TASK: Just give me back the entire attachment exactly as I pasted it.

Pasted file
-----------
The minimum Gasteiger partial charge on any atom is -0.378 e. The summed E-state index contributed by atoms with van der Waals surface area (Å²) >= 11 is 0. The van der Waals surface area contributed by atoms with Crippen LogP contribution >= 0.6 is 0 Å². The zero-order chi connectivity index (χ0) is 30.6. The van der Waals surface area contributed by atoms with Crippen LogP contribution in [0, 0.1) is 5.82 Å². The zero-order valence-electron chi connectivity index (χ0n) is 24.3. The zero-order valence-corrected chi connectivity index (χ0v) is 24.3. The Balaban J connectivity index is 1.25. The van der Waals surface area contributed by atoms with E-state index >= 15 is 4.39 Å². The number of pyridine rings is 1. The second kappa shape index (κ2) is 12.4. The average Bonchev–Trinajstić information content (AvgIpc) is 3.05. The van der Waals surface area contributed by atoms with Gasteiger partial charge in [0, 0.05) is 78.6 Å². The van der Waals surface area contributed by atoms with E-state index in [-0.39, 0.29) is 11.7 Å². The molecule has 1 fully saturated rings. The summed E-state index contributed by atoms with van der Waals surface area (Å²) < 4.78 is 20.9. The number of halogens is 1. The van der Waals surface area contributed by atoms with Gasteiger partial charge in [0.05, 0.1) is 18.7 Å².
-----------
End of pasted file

The minimum Gasteiger partial charge on any atom is -0.378 e. The summed E-state index contributed by atoms with van der Waals surface area (Å²) >= 11 is 0. The van der Waals surface area contributed by atoms with Crippen LogP contribution >= 0.6 is 0 Å². The zero-order chi connectivity index (χ0) is 30.6. The van der Waals surface area contributed by atoms with Crippen LogP contribution in [0, 0.1) is 5.82 Å². The zero-order valence-electron chi connectivity index (χ0n) is 24.3. The zero-order valence-corrected chi connectivity index (χ0v) is 24.3. The Balaban J connectivity index is 1.25. The van der Waals surface area contributed by atoms with E-state index >= 15 is 4.39 Å². The number of pyridine rings is 1. The second kappa shape index (κ2) is 12.4. The average Bonchev–Trinajstić information content (AvgIpc) is 3.05. The van der Waals surface area contributed by atoms with Gasteiger partial charge in [0, 0.05) is 78.6 Å². The van der Waals surface area contributed by atoms with E-state index in [-0.39, 0.29) is 11.7 Å². The molecule has 1 fully saturated rings. The summed E-state index contributed by atoms with van der Waals surface area (Å²) < 4.78 is 20.9. The number of halogens is 1. The van der Waals surface area contributed by atoms with Gasteiger partial charge in [0.05, 0.1) is 18.7 Å².